First off. Define flat. Do you want flat over the entire sole of the plane, or flat within certain areas. What sort of value are you looking for here. There are two things that drive this. Market forces, and the law of diminishing returns.
Market forces is the customers who want high quality products at low quality prices. Festool, Mafell etc make very high quality products, but a lot of people (for many reasons) buy dewalt or makita because they are cheaper. Wall street does a lot of damage to the quality of tools, by driving maximum profit and shareholder dividends. This drives cost reduction and tolerance relaxation in manufacturing. (StumpyNubs does a great deal of promo work for small, family owned companies. These guys are more likely to put quality first, but you will pay a premium for it.)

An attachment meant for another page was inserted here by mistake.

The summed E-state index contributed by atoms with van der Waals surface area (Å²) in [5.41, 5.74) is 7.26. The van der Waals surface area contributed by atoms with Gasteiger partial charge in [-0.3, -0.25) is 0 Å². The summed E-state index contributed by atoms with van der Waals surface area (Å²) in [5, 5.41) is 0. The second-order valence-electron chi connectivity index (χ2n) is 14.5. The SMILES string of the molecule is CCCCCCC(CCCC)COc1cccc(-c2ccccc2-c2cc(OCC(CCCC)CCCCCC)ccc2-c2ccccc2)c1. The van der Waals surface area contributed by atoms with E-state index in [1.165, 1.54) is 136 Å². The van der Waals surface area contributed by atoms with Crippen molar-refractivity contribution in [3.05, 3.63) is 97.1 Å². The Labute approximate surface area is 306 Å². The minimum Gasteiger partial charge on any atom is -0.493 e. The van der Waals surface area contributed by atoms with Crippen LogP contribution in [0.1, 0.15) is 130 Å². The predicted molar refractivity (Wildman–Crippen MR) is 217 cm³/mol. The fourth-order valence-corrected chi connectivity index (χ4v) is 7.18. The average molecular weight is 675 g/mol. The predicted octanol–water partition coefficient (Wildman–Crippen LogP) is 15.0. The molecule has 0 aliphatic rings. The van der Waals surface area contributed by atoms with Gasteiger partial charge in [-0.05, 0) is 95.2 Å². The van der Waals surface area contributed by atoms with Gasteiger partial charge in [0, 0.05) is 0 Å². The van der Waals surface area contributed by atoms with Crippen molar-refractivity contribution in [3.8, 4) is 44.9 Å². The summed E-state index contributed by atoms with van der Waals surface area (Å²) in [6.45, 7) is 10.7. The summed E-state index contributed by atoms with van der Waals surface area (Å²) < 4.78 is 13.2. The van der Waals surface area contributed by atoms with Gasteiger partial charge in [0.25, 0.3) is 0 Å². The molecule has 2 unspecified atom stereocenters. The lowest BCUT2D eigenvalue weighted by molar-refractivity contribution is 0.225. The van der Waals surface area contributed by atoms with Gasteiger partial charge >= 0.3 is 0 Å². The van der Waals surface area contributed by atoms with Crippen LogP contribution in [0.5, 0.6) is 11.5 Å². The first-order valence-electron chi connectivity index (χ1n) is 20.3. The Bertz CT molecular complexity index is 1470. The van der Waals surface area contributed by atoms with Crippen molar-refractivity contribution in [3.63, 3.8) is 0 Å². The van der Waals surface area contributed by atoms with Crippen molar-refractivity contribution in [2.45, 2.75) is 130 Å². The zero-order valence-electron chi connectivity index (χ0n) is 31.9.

The law of diminishing returns is related to the last point. A wider tolerance reduces scrap and waste, increases efficiency and fill rate and that satisfies consumer demand. The more we tighten tolerances, the more waste we generate (yes, there are possibilities to change and improve processes, but these also require investment and an appropriate return on investment, that more often than not is measured in time rather than expected revenue), the higher the cost of that manufacturing line, the higher the cost of each individual product, the less likely the consumer will pay that extra, and so on.
The question should really be, why do we buy poor quality planes and expect to not have to fettle them. I will lay money that our predecessors did not expect that.
I seem to remember in one of Pauls videos that he mentioned spending a weeks wages as an apprentice on one tool. I will also lay money that he expected to have to fettle that tool too.